2013 Annual Report - Connections


The Power of Connections

Connecting. It is what distinguishes our unique and successful approach to conservation and community development in the West.

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Home Where We Work Colorado River Delta Legacy Program News & Updates

News & Updates

February 2012 - The End of a River?  A Source-to-Sea Journey Down the Colorado River
Over the past 108 days, we've paddled more than 1,600 miles down the Colorado River and its longest tributary, the Green River. Our journey is part of Colorado College's State of the Rockies Project, an outreach research effort which this year focuses on environmental issues surrounding the Colorado River Basin.  Click here to read the article.

November 2011 - Not All Rivers Reach the Sea
When the conservation writer Jonathan Waterman decided to investigate the health of the Colorado River, he took it to extremes. In the spring of 2008, he packed up his supplies and set out on a 1,450-mile expedition down the Colorado, the first documented source-to-sea journey along the river.  Read the complete article.

April 2010—Colorado River Water Rights
Under a longstanding treaty, the Colorado River irrigates 3 million acres of farmland and supplies water to 30 million people in the United States and Mexico.” Published by Public Radio International’s The World. Read the complete article.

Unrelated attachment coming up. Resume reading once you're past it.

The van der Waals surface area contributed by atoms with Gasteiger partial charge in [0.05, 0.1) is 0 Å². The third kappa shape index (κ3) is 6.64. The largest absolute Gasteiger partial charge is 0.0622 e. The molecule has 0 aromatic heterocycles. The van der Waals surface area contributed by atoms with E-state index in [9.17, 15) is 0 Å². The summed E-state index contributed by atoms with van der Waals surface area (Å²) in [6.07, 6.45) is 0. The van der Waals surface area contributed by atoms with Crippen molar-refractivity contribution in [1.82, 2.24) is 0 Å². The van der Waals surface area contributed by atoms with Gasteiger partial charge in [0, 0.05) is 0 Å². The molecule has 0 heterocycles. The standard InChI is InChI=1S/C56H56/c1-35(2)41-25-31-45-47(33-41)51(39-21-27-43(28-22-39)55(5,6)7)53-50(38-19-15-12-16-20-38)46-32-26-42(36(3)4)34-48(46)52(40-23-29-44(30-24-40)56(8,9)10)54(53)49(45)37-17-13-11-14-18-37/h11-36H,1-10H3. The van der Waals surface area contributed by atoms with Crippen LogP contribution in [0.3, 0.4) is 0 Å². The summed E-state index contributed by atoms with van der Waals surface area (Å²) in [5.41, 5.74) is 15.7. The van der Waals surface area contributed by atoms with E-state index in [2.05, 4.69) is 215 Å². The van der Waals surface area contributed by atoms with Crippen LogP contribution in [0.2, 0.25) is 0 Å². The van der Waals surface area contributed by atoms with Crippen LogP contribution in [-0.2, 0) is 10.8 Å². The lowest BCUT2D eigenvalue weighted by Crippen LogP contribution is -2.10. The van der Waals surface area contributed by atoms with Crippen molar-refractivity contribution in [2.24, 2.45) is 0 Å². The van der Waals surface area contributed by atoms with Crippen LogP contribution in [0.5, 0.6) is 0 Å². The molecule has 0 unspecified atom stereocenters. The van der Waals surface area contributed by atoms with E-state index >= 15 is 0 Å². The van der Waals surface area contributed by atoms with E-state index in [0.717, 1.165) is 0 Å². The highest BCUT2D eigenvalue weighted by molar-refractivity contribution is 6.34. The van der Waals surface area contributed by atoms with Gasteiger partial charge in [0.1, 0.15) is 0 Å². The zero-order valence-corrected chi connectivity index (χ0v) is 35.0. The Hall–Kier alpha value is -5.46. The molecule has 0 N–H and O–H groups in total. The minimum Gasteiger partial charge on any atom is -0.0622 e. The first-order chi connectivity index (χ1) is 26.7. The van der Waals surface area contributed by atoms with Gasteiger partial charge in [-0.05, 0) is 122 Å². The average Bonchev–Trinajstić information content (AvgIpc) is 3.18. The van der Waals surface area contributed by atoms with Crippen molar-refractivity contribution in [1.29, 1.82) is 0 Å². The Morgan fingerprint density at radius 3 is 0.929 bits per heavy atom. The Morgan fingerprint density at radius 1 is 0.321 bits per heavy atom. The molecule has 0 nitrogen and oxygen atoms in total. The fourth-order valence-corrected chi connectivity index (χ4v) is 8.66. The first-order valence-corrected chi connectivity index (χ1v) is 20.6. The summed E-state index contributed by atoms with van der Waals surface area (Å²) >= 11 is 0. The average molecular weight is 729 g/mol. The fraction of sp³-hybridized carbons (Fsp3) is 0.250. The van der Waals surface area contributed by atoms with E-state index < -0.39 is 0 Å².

April 2010—Researchers Study Effect of Yuma Desalting Plant on Cienega de Santa Clara
A binational team is studying whether running the Yuma Desalting Plant will affect Mexico's Cienega de Santa Clara, the largest wetland on the Colorado River Delta.” Published by redOrbit. Read the complete article.

March 2010—Just Add Water: Colorado Delta Resurrects
“Once written off, the Delta of the Colorado River has found a hardy band of NGOs and local governments willing to sweat to keep it wet.” Published by Miller-McCune. Read the complete article.

September 2009—Eyes Turn to Mexico as Drought Drags On
“The Southwest drought has reached the point where even drain water is coveted.” Published by The New York Times. Read the complete article.